“It’s ridiculous,” he said. “It’s peanuts. It’s not respectful from FIFA or the clubs.”
FIFA said its position of allowing foreign players under contract with Ukrainian teams to play elsewhere temporarily is better than the alternative: players’ unilaterally breaking their contracts. But while there appears to be no sign that the war is ending, there is now also little likelihood that many of the players will ever return to their Ukrainian clubs.
When Shakhtar takes the field on Tuesday for its first game on Ukrainian soil since last December — part of the long-delayed restart of the country’s top league — very little will be the same beyond the team’s familiar burnt orange colors. For the first time in two decades, a team known for stocking its roster with imported stars will be almost exclusively Ukrainian. There will be no fans at the stadium in Kyiv, the Ukrainian capital and Shakhtar’s latest temporary home, for the match against Metalist 1925. And the players from both teams will have gone through drills of what to do in the event they hear the air raid siren while they are on the field.
Nothing is normal, Palkin admitted, but for the sake of Ukrainian soccer, the games must be played. If the season does not start, he said, some soccer clubs in the country would probably fold.
Two clubs are already gone from the 16-team league: F.C. Mariupol and Desna Chernihiv, which both announced they their withdrawals ahead of this season. Chernihiv, near the border with Belarus, has been battered by Russian forces, and Mariupol, a southern port city, is now under Russian control. The city, besieged for weeks, has been described by the United Nations as the “deadliest place in Ukraine.”
Even in other cities, though, signs of war will be hard to avoid. Palkin said the threat of a Russian attack on matches cannot be discounted.
“They can target anything in Ukraine,” he said of the Russian military and its allies in the war. Shakhtar will play its games in Kyiv and Lviv, the city where, at the start of the war, the club helped pay to convert the soccer stadium it had been using into a shelter for refugees.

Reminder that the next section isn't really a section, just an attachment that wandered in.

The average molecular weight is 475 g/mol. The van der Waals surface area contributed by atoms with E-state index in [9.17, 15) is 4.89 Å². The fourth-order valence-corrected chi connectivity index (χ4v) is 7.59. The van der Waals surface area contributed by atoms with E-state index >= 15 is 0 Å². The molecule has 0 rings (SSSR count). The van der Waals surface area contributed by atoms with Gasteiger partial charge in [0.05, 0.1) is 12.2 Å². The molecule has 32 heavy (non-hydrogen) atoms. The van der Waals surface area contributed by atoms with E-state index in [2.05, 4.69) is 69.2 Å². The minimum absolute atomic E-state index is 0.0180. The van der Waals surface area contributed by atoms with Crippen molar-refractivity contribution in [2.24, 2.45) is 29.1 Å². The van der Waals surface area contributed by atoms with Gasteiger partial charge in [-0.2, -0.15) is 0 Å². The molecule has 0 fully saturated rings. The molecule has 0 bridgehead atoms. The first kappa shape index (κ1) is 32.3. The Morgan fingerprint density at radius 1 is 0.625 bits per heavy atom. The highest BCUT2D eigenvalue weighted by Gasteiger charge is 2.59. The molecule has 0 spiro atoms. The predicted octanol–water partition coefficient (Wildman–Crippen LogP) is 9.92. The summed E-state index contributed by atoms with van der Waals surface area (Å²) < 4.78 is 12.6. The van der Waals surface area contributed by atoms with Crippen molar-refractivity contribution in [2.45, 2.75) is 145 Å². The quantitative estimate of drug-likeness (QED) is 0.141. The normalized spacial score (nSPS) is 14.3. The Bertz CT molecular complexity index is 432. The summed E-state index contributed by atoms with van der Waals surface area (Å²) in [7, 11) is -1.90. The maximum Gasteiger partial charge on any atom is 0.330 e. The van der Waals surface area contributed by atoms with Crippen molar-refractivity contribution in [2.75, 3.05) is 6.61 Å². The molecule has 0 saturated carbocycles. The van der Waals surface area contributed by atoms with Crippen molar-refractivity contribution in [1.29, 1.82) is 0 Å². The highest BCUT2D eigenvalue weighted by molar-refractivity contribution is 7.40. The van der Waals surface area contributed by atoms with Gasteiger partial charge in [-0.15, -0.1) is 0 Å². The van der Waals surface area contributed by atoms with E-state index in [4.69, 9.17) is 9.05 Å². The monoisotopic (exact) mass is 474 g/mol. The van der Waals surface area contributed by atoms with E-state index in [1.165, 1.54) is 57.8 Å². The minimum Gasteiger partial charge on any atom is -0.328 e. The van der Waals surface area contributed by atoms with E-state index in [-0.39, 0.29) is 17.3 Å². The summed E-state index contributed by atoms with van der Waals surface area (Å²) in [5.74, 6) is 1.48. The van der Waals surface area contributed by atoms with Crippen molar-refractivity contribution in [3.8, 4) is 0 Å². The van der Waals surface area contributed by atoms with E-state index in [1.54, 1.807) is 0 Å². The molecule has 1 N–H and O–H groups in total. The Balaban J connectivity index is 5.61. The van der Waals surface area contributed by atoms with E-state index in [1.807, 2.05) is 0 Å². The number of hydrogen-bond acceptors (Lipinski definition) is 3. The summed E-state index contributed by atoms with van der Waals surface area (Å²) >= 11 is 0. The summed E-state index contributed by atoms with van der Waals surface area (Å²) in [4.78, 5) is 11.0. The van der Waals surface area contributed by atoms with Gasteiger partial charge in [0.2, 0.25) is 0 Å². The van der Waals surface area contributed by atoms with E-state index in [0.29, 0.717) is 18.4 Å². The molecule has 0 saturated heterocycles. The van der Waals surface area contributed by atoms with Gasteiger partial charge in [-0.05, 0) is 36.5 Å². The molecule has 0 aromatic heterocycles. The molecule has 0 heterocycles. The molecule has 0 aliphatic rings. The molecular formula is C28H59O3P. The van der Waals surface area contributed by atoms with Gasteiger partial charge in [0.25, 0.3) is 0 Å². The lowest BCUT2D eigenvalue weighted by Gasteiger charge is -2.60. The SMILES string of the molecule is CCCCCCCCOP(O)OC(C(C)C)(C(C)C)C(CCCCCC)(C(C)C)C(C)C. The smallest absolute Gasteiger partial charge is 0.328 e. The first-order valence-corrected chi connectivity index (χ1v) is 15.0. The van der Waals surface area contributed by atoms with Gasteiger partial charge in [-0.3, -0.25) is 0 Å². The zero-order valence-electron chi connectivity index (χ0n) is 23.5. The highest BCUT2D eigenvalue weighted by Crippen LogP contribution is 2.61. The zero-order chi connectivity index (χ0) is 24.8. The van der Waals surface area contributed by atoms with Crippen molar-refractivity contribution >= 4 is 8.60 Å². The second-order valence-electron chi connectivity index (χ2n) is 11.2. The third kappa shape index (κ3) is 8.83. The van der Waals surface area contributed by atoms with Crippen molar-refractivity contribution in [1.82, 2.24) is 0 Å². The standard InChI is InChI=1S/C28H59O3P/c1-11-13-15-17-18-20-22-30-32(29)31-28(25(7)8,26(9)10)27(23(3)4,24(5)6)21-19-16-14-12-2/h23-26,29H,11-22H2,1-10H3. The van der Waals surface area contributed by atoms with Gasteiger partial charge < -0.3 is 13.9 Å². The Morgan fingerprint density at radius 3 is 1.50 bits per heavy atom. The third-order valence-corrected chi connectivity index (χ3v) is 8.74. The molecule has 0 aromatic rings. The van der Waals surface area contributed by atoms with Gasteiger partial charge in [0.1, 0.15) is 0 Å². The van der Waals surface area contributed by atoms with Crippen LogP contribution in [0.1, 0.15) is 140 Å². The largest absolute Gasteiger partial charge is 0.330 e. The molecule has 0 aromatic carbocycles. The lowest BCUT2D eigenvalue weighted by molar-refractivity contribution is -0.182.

Shakhtar also will play in Europe’s top club competition, the Champions League, but those games will be held in Warsaw because European soccer’s governing body, UEFA, has barred Ukraine from hosting international games as a safety precaution.
Shakhtar officials had proposed playing the Ukrainian league games outside the country, too. But the government overruled the idea, deciding that live games, even in empty stadiums and in the comparatively safer western part of the country, would serve as an important prong of the propaganda war.
“Ukrainian sports and the will to win on all fronts cannot be stopped!” Ukraine’s sports minister, Vadym Gutzeit, wrote on his Facebook page last week. His post, heralding the return of the Ukrainian Premier League, outlined a list of protocols that must be followed at each game, including evacuation plans, fixed shelters no more than 500 meters, or about 1,640 feet, from each stadium, and a script for stadium announcers in the event that air raid sirens sound: “Attention! Air alarm! We ask everyone to follow us to the shelter!”
While Gutzeit’s post highlighted the extraordinary conditions in which soccer will return to Ukraine, it also underlined why many players were not eager to return and take part.
Palkin said about 10 players from Shakhtar’s under-19 team had refused to return to Ukraine, where a youth league is also being organized. “I understand them,” he said. “I can’t guarantee they will be safe.”